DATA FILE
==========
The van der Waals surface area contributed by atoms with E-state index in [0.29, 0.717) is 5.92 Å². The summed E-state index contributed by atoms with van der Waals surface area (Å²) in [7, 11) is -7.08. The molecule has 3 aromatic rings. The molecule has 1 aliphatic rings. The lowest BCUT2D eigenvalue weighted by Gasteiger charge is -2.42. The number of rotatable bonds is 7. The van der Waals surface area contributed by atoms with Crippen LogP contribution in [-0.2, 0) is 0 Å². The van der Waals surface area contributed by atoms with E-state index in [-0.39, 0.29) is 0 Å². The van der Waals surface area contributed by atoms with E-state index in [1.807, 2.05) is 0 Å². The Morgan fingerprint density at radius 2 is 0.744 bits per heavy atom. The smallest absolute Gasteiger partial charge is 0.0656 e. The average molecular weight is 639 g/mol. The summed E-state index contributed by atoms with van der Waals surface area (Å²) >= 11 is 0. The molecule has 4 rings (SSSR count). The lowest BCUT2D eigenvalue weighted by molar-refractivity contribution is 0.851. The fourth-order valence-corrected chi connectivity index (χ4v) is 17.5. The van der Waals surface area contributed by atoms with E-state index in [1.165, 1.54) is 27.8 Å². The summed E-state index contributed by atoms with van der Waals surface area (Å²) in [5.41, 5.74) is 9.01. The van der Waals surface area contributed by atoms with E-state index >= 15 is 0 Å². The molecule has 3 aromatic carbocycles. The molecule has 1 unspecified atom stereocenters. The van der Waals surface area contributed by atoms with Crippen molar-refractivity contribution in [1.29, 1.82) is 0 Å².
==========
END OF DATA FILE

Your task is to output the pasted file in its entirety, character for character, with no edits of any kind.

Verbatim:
The van der Waals surface area contributed by atoms with E-state index in [0.29, 0.717) is 5.92 Å². The summed E-state index contributed by atoms with van der Waals surface area (Å²) in [7, 11) is -7.08. The molecule has 3 aromatic rings. The molecule has 1 aliphatic rings. The lowest BCUT2D eigenvalue weighted by Gasteiger charge is -2.42. The number of rotatable bonds is 7. The van der Waals surface area contributed by atoms with Crippen LogP contribution in [-0.2, 0) is 0 Å². The van der Waals surface area contributed by atoms with E-state index in [-0.39, 0.29) is 0 Å². The van der Waals surface area contributed by atoms with E-state index in [1.807, 2.05) is 0 Å². The Morgan fingerprint density at radius 2 is 0.744 bits per heavy atom. The smallest absolute Gasteiger partial charge is 0.0656 e. The average molecular weight is 639 g/mol. The summed E-state index contributed by atoms with van der Waals surface area (Å²) >= 11 is 0. The molecule has 4 rings (SSSR count). The lowest BCUT2D eigenvalue weighted by molar-refractivity contribution is 0.851. The fourth-order valence-corrected chi connectivity index (χ4v) is 17.5. The van der Waals surface area contributed by atoms with E-state index in [1.165, 1.54) is 27.8 Å². The summed E-state index contributed by atoms with van der Waals surface area (Å²) in [5.41, 5.74) is 9.01. The van der Waals surface area contributed by atoms with E-state index >= 15 is 0 Å². The molecule has 3 aromatic carbocycles. The molecule has 1 unspecified atom stereocenters. The van der Waals surface area contributed by atoms with Crippen molar-refractivity contribution in [1.29, 1.82) is 0 Å².